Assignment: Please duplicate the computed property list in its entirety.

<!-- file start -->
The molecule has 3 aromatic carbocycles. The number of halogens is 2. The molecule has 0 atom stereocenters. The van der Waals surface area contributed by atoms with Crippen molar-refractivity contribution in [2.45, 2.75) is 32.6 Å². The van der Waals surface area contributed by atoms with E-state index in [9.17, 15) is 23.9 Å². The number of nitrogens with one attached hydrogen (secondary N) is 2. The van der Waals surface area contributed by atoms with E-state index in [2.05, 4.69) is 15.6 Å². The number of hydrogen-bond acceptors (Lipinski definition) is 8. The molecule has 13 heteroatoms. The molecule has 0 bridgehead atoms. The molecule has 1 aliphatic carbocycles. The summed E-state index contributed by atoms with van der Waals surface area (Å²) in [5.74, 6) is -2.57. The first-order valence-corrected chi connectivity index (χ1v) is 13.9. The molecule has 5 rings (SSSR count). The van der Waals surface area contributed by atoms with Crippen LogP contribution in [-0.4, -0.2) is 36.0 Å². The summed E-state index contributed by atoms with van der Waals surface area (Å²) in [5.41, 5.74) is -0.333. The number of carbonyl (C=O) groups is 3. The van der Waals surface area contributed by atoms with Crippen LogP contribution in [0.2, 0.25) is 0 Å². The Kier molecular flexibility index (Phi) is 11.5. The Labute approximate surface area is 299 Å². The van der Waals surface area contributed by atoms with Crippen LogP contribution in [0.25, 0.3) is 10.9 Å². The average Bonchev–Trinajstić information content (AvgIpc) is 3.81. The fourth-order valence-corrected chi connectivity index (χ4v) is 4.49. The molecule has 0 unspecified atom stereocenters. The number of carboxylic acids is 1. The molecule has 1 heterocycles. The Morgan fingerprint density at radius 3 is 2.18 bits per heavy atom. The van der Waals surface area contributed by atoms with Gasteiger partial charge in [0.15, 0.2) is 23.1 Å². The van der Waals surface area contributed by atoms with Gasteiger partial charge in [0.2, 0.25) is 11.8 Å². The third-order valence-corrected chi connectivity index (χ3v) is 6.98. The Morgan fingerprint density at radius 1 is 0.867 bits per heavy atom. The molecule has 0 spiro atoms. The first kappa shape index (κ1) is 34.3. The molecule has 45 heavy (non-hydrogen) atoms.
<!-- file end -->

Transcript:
The molecule has 3 aromatic carbocycles. The number of halogens is 2. The molecule has 0 atom stereocenters. The van der Waals surface area contributed by atoms with Crippen molar-refractivity contribution in [2.45, 2.75) is 32.6 Å². The van der Waals surface area contributed by atoms with E-state index in [9.17, 15) is 23.9 Å². The number of nitrogens with one attached hydrogen (secondary N) is 2. The van der Waals surface area contributed by atoms with E-state index in [2.05, 4.69) is 15.6 Å². The number of hydrogen-bond acceptors (Lipinski definition) is 8. The molecule has 13 heteroatoms. The molecule has 0 bridgehead atoms. The molecule has 1 aliphatic carbocycles. The summed E-state index contributed by atoms with van der Waals surface area (Å²) in [5.74, 6) is -2.57. The first-order valence-corrected chi connectivity index (χ1v) is 13.9. The molecule has 5 rings (SSSR count). The van der Waals surface area contributed by atoms with Crippen LogP contribution in [-0.4, -0.2) is 36.0 Å². The summed E-state index contributed by atoms with van der Waals surface area (Å²) in [5.41, 5.74) is -0.333. The number of carbonyl (C=O) groups is 3. The van der Waals surface area contributed by atoms with Crippen LogP contribution in [0.2, 0.25) is 0 Å². The Kier molecular flexibility index (Phi) is 11.5. The Labute approximate surface area is 299 Å². The van der Waals surface area contributed by atoms with Crippen LogP contribution in [0.25, 0.3) is 10.9 Å². The average Bonchev–Trinajstić information content (AvgIpc) is 3.81. The fourth-order valence-corrected chi connectivity index (χ4v) is 4.49. The molecule has 0 unspecified atom stereocenters. The number of carboxylic acids is 1. The molecule has 1 heterocycles. The Morgan fingerprint density at radius 3 is 2.18 bits per heavy atom. The van der Waals surface area contributed by atoms with Gasteiger partial charge in [0.15, 0.2) is 23.1 Å². The van der Waals surface area contributed by atoms with Gasteiger partial charge in [0.2, 0.25) is 11.8 Å². The third-order valence-corrected chi connectivity index (χ3v) is 6.98. The Morgan fingerprint density at radius 1 is 0.867 bits per heavy atom. The molecule has 0 spiro atoms. The first kappa shape index (κ1) is 34.3. The molecule has 45 heavy (non-hydrogen) atoms.